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Consider saving a life through organ donation

10/08/2016
Here is something to think about: Would you donate a part of yourself to help someone else live? That is the central question of organ donation. Choosing to offer your organs to be used for transplant upon your passing is an important question to consider, and worthy of a decision.
Most people have thought about organ donation and some have acted to volunteer to be donors. In British Columbia we have an opt-in system whereby a person, or their families, must choose to become a donor when the time comes.

Opt-out

This is in contrast to an ‘opt-out’ system, also called ‘presumed consent’ in which every person at time of death is considered for organ donation unless they have specifically stated they are against doing so. At first blush, this sounds like a good idea for increasing donation rates, but there are reasons why it is not used in British Columbia.
It turns out that there is little solid evidence to support that presumed consent increases the rate of donations. In many jurisdictions, the policy is not enforced so the family of the deceased still has to make the decision.
Instead, BC has increased donation rates by building awareness, educating families and medical staff.

Transplants in BC

Whatever the model, the wait list for an organ transplant far outweighs the number of organs available for transplant. At this writing, there are 612 people in BC awaiting a transplant, and about 4,500 across Canada.
The first organ transplant performed in BC (a kidney) occurred in 1968 at Vancouver General Hospital. Since then, almost 7,000 transplants have been performed here. Today, all transplant surgeries in BC take place at one of the three Transplant Centres: BC Children’s Hospital, St Paul’s Hospital and Vancouver General Hospital.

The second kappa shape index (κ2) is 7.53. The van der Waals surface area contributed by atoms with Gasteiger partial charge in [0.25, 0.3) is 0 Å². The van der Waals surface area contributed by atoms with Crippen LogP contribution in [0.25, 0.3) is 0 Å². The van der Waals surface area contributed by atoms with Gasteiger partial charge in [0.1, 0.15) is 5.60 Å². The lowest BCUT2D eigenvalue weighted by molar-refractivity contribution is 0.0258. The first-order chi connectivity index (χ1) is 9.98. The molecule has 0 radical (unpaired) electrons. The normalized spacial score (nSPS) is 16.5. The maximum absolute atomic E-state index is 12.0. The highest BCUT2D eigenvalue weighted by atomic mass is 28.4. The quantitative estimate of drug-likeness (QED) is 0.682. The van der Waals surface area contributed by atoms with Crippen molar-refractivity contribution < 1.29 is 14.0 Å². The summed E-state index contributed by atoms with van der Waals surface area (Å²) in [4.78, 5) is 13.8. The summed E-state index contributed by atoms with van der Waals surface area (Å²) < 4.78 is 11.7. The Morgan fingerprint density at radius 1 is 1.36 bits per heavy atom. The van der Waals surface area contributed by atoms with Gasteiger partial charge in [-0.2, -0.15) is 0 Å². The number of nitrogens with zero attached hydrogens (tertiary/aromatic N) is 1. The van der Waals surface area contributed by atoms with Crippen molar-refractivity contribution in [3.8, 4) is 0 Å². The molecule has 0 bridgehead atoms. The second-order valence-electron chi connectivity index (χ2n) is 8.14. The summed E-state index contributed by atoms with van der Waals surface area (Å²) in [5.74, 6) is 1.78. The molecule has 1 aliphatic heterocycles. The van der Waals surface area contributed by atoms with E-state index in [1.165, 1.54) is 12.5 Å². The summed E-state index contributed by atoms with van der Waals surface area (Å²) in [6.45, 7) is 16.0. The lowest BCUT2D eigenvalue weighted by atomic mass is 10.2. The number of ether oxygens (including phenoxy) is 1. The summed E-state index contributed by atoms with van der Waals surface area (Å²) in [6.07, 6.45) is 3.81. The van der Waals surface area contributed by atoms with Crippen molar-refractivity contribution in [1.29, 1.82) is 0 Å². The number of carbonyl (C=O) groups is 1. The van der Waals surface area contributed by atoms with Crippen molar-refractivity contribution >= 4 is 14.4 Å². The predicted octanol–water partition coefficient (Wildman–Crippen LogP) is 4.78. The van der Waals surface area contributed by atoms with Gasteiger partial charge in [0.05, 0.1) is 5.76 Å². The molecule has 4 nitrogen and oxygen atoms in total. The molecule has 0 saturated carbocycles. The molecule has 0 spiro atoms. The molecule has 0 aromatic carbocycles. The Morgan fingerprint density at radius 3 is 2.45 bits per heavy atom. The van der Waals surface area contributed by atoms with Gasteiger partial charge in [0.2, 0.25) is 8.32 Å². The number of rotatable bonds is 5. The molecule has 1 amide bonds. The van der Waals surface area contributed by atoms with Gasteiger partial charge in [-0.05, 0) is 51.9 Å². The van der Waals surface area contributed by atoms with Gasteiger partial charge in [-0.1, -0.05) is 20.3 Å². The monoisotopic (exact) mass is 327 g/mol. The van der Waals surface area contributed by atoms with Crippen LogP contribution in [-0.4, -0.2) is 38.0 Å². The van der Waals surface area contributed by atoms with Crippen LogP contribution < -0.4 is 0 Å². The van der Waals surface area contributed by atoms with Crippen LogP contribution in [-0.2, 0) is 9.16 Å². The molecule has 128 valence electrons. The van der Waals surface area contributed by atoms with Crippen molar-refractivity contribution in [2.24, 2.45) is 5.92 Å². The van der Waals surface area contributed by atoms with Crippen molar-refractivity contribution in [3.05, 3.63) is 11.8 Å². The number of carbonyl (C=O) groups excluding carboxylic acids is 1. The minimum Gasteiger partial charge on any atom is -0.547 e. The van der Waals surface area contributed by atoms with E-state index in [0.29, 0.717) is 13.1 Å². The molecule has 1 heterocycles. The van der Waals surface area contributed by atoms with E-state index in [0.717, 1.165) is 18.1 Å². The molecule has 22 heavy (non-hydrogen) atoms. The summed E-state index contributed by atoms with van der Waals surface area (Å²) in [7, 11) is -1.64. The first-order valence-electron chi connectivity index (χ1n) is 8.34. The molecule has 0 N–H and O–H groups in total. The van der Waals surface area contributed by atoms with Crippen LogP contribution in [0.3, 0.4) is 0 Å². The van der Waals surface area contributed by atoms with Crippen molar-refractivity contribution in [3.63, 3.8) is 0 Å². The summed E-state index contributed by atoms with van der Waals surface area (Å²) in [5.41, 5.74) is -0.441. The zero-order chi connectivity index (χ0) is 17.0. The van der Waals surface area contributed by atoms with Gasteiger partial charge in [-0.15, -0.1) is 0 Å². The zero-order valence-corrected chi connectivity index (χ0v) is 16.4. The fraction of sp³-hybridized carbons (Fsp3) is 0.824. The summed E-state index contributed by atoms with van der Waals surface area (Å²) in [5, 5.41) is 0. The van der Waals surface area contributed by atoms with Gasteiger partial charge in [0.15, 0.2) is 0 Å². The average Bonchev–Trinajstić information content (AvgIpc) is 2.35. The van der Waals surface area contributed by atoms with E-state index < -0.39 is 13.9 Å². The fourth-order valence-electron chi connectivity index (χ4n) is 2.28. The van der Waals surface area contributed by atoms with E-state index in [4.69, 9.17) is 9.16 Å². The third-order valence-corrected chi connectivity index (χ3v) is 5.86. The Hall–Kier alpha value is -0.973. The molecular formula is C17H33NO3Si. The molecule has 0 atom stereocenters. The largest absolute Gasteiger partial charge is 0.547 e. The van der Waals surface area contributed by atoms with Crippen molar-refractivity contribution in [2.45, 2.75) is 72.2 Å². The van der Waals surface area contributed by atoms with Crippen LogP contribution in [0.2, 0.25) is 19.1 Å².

Organ donation in BC is managed by BC Transplant which provides oversight for all aspects of organ donation and transplantation across BC. The most commonly transplanted organs are kidneys, liver, heart, pancreas, lungs and small intestine. Transplants can be whole organs, or segments (nodes) as in the liver or lung.

Living donors

Organ donation need not be from a deceased person. Living donors may donate a kidney, a lobe of a lung, a lobe of the liver (which will grow back to normal size over time in both the donor’s and recipient’s bodies), a section of intestine or a part of your pancreas. Other donations include bone marrow, umbilical cord blood and peripheral blood stem cells.
Living donors can donate to a specific individual such as a family member, friend or to a person that you know needs an organ. Or they can donate to someone in need by donating to the provincial organ donor organization.

Save a life

There are few acts more selfless than providing the means of life to another person. Think about it, make a decision and visit the BC Transplant website to register.
Dr. Paul Martiquet is the Medical Health Officer for  the Sunshine Coast and Powell River.
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